What is more existential than this?

When we talk about the utter dependence of Egypt and Sudan on the Nile River and say nothing about that of Ethiopia's, it is an argument that one’s existential threat is greater than that of another country’s similar predicament. We reject this and say our survival and development plan does matter equally.

Then, we ask the right question, how do we share these natural resources? What is an equitable share?

Egypt and Sudan have come a long way, grudgingly accepting the reality. However, the negotiations need to continue acknowledging all needs, building relationships instead of operating by the unconscious mindset of power domination. Ethiopia is choosing the principles of justice and fair use of resources. The mindset of colonialism is based on greed, and not on equity.

Following Ustath Jemal Beshir's programme "Kings of the Nile" is helpful to understand our Egyptian fellows' mindset, perception, and communication. He does a wonderful job translating from Arabic and presenting what transpires in Egypt as far as the Nile River is concerned. I keep getting the message of knowledge gaps about Abay, taking the dominant space of claiming one's historical rights, appealing emotionally to like-minded people who believe in domination-subordination relations, and pursuing using all sorts of communication to subjugate Ethiopia's claims.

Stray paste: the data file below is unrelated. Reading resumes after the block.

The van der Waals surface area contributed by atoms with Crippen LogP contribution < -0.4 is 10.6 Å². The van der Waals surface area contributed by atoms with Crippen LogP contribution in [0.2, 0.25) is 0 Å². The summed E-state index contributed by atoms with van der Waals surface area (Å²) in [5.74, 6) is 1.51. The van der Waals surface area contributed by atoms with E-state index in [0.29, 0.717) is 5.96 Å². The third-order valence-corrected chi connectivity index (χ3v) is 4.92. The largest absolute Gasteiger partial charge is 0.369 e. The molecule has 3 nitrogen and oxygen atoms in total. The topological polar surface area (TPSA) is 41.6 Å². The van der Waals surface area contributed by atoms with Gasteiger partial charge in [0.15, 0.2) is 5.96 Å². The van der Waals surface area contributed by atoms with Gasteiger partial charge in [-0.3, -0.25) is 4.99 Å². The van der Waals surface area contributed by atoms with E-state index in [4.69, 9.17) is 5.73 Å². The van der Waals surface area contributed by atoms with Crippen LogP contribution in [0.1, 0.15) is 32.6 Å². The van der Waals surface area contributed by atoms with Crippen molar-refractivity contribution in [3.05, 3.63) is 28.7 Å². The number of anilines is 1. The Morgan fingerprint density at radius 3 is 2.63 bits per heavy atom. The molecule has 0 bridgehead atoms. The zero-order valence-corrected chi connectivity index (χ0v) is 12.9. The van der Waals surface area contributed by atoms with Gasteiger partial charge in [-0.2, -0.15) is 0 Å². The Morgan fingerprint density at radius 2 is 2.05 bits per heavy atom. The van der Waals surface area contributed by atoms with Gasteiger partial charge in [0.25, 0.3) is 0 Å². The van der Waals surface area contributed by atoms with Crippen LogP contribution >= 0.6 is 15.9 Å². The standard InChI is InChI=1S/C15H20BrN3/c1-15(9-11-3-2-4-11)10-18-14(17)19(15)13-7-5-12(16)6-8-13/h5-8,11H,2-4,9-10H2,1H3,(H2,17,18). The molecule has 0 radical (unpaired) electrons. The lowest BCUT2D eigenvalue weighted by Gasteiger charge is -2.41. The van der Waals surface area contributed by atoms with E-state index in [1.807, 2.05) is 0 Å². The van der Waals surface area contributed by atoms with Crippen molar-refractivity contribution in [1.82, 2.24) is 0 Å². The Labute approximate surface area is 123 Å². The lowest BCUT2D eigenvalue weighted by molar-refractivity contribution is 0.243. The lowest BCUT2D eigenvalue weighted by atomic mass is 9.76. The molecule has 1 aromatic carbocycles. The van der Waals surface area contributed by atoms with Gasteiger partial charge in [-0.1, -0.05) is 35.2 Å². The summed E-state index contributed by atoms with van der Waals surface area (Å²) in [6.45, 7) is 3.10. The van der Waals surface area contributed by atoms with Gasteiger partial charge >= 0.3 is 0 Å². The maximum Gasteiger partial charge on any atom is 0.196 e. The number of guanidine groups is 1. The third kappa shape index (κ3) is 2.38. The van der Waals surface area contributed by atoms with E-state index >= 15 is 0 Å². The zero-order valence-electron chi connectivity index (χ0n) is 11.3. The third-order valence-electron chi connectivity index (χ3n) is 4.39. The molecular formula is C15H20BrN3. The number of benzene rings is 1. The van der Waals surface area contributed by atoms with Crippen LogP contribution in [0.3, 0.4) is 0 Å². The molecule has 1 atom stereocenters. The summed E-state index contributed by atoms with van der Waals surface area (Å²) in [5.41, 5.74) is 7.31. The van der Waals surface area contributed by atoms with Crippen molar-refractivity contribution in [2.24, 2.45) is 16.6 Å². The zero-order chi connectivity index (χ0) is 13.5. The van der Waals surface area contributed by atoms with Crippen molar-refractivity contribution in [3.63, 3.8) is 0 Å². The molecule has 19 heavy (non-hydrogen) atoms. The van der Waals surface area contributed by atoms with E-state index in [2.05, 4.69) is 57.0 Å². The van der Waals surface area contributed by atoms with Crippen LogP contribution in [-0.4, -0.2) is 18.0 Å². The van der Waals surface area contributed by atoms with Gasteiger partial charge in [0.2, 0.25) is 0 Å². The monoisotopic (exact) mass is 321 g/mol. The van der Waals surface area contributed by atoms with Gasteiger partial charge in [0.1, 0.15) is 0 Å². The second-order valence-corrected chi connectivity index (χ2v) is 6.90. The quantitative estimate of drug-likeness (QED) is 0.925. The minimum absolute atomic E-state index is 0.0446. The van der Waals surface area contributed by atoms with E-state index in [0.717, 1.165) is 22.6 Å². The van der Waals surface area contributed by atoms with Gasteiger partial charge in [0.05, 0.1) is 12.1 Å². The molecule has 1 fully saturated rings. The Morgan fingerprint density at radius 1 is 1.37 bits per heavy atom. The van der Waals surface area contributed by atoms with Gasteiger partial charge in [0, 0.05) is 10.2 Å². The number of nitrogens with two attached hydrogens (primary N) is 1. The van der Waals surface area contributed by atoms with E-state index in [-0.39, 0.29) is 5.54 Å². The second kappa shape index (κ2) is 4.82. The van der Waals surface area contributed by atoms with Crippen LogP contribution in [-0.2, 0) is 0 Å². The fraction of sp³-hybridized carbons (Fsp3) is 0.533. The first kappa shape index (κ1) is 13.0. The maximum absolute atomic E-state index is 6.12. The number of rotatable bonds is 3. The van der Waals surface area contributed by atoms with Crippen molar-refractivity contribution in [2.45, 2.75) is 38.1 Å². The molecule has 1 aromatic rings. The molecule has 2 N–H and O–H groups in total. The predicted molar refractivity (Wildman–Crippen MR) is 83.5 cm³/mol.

Gordon Allport, an American pioneer psychologist, described in his classic book, "The Nature of Prejudice," internalised oppression, which he called colonial mentality. He describes it as the oppressed person believing in the right of the oppressor. By internalising oppression, the oppressed becomes much like the oppressor, and even begins to adopt and act with prejudice.

This could be reflected in Egypt. They have been colonised by the British and now show a similar attitude as the oppressor, demanding to set the rules, normalising the unfair historical legacy, and dominating the social space. The oppressed become the oppressor. As some say, hurt people hurt people.

Otherwise, where did the solo entitlement mentality come from?

The third role of Newton Law states, "For every action, there is an equal and opposite reaction."